Mission: Metanoia – “I will pay you $1 Billion to keep my daughter from having sex.”

Andrew Root changed my understanding of ministry. I am not being hyperbolic. You will not be sorry if you spend 15 minutes watching him.  To keep up with his work, follow him on Twitter (@RootAndrew).

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8 thoughts on “Mission: Metanoia – “I will pay you $1 Billion to keep my daughter from having sex.”

    • I make reference to it in the video, but the gist is that Andrew showed me that if the point of *our* ministry is to carry on the ministry of *Christ*, then our ministry should reflect his in that all we do should simply equip the disciple to be with another in the place where they find themselves.

      This changed the way I preach/teach/etc., because the text becomes less about behavioral modification and more about opening ones eyes to the reality of what is in front of us and offering tools to engage it appropriately. Of course, this has done wonders for my attempts at member care as well.

      • I found that my CPE year, among other things, was a great antidote for the illusion that I can modify others’ behavior, or that trying to do that is a good use of my time. I can definitely see how this is a big issue with youth ministry, though, because it is often exactly as you describe – we will pay you to keep the kids off drugs and not having sex. Use Jesus for that because he provides some leverage.

  1. Lovely discussion of Youth Ministry’s coercive underbelly- THANK YOU. I appreciated Andrew Root’s comments (from Bonhoeffer) asking- “What if the relationship, in the context of the confessing Christ, is it.”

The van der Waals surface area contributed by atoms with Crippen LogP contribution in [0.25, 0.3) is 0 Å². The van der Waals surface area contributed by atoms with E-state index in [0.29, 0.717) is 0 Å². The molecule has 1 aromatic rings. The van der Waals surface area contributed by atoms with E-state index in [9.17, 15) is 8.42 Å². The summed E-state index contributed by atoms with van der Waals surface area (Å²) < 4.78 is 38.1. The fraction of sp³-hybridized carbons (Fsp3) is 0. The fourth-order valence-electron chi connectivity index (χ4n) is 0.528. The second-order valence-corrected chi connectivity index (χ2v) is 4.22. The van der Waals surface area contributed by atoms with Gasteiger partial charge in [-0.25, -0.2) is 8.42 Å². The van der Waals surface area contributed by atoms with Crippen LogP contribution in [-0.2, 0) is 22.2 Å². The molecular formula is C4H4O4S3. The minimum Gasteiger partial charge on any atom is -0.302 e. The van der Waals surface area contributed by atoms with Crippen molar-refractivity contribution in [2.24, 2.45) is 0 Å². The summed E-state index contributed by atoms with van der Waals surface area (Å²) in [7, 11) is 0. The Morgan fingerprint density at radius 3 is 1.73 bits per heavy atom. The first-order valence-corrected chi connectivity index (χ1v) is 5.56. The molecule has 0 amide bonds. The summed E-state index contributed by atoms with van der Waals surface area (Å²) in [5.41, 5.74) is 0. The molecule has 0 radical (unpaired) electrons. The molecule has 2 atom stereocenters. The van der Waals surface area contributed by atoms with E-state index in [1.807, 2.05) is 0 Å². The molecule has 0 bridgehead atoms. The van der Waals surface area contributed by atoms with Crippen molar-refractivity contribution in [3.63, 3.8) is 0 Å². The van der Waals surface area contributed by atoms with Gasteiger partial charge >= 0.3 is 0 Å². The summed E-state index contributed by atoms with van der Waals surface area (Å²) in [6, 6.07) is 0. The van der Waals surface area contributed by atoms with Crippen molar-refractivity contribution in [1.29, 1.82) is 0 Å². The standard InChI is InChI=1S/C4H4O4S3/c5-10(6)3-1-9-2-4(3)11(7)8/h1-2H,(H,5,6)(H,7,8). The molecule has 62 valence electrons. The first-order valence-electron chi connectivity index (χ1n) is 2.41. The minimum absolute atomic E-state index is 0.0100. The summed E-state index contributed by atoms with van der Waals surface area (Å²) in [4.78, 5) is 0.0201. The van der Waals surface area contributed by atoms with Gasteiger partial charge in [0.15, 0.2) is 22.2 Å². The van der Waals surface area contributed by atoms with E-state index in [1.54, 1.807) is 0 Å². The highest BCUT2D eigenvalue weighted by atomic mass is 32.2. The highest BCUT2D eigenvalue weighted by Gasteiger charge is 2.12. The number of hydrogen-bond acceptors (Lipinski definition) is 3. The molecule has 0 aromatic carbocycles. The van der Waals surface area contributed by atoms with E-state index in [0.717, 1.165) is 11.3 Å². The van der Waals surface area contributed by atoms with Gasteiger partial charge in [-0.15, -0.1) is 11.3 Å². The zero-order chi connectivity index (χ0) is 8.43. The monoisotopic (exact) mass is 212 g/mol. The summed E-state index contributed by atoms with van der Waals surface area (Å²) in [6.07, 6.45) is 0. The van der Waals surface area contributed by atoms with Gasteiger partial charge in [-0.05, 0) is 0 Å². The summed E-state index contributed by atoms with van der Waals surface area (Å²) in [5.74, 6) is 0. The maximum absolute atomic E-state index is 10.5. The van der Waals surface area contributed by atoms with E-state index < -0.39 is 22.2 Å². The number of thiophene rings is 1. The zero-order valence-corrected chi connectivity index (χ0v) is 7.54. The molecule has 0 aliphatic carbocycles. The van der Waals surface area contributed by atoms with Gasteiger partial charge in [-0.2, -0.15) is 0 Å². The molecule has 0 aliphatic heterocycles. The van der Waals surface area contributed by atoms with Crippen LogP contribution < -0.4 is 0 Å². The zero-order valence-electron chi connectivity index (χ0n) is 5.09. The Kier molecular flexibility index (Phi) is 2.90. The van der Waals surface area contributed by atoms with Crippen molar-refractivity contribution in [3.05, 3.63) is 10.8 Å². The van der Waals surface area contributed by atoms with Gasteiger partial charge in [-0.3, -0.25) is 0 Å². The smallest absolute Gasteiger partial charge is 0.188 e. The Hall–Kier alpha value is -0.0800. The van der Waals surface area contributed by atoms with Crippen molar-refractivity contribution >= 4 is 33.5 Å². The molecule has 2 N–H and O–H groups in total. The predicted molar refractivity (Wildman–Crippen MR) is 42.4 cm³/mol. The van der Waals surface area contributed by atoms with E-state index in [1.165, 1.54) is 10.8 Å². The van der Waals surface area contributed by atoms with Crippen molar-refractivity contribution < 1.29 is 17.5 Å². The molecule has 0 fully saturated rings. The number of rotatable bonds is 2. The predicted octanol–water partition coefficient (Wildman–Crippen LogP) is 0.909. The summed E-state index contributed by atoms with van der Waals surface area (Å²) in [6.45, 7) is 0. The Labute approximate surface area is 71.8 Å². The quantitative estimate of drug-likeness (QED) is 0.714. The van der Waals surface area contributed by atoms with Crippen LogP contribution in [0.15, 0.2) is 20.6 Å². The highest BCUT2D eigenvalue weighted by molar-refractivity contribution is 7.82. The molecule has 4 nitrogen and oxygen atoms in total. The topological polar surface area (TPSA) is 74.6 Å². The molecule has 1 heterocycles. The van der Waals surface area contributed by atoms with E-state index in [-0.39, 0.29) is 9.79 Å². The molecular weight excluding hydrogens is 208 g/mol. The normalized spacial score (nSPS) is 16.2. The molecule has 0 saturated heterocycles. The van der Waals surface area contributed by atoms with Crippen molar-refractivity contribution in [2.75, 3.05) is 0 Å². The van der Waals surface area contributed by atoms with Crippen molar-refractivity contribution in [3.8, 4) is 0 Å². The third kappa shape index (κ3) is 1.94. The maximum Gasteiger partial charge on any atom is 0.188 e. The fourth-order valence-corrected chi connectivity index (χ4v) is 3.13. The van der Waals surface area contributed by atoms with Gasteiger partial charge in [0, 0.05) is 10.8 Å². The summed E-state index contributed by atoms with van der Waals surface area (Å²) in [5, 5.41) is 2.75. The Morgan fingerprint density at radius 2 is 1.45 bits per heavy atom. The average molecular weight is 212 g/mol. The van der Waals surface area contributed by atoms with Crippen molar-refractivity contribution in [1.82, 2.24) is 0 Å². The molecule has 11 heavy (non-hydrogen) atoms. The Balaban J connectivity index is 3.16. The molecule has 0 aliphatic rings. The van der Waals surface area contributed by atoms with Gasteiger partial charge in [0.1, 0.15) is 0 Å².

2. I’d like to hear how this shift in your understanding of ministry changed what you DO. And I wonder whether it’s changed the ministry of your congregation–both as individuals and as a community. Also, has the shift made a difference in the way people respond to you personally and to the work your congregation is doing. For me, insight alone (“Here’s what!”) isn’t sufficient. We also need to answer the questions “So what?” and “Now what?”

    • See my response to Doug above.

      I hope it has changed the congregation because it has certainly changed the way I speak about the scriptural text and theology.

      One significant way this has changed our ministry as a congregation is how we view youth group (obviously, since Andy is a youth ministry guy). Youth Group is not about dumping info into kids heads anymore, its about offering them a place to be real and validate what they are dealing with as young people.

      The So and Now what has shifted from “be good and perfect” to “here’s how we are good neighbors which love and support others.” There is much more humility in this approach I think, and it is one of the lines of thought that undergirds the writing that we worked on.

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